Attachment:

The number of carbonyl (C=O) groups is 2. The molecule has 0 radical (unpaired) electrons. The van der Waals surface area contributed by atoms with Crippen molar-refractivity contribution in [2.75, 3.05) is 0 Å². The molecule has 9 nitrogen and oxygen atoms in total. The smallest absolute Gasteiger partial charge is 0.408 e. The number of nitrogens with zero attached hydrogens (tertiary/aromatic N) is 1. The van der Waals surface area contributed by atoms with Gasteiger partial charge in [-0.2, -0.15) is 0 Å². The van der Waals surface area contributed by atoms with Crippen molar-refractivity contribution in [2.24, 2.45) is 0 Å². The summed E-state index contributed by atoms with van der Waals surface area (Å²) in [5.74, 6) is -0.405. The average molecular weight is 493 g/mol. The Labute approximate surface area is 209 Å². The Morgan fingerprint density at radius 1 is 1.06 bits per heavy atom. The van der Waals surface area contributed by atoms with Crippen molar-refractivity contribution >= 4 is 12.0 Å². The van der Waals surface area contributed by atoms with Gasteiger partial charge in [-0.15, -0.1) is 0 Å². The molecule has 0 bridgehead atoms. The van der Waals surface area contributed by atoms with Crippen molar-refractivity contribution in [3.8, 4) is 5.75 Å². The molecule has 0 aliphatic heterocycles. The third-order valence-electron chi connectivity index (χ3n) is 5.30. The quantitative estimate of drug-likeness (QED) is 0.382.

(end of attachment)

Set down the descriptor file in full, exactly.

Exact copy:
The number of carbonyl (C=O) groups is 2. The molecule has 0 radical (unpaired) electrons. The van der Waals surface area contributed by atoms with Crippen molar-refractivity contribution in [2.75, 3.05) is 0 Å². The molecule has 9 nitrogen and oxygen atoms in total. The smallest absolute Gasteiger partial charge is 0.408 e. The number of nitrogens with zero attached hydrogens (tertiary/aromatic N) is 1. The van der Waals surface area contributed by atoms with Gasteiger partial charge in [-0.2, -0.15) is 0 Å². The van der Waals surface area contributed by atoms with Crippen molar-refractivity contribution in [2.24, 2.45) is 0 Å². The summed E-state index contributed by atoms with van der Waals surface area (Å²) in [5.74, 6) is -0.405. The average molecular weight is 493 g/mol. The Labute approximate surface area is 209 Å². The Morgan fingerprint density at radius 1 is 1.06 bits per heavy atom. The van der Waals surface area contributed by atoms with Crippen molar-refractivity contribution >= 4 is 12.0 Å². The van der Waals surface area contributed by atoms with Gasteiger partial charge in [-0.15, -0.1) is 0 Å². The molecule has 0 bridgehead atoms. The van der Waals surface area contributed by atoms with Crippen molar-refractivity contribution in [3.8, 4) is 5.75 Å². The molecule has 0 aliphatic heterocycles. The third-order valence-electron chi connectivity index (χ3n) is 5.30. The quantitative estimate of drug-likeness (QED) is 0.382.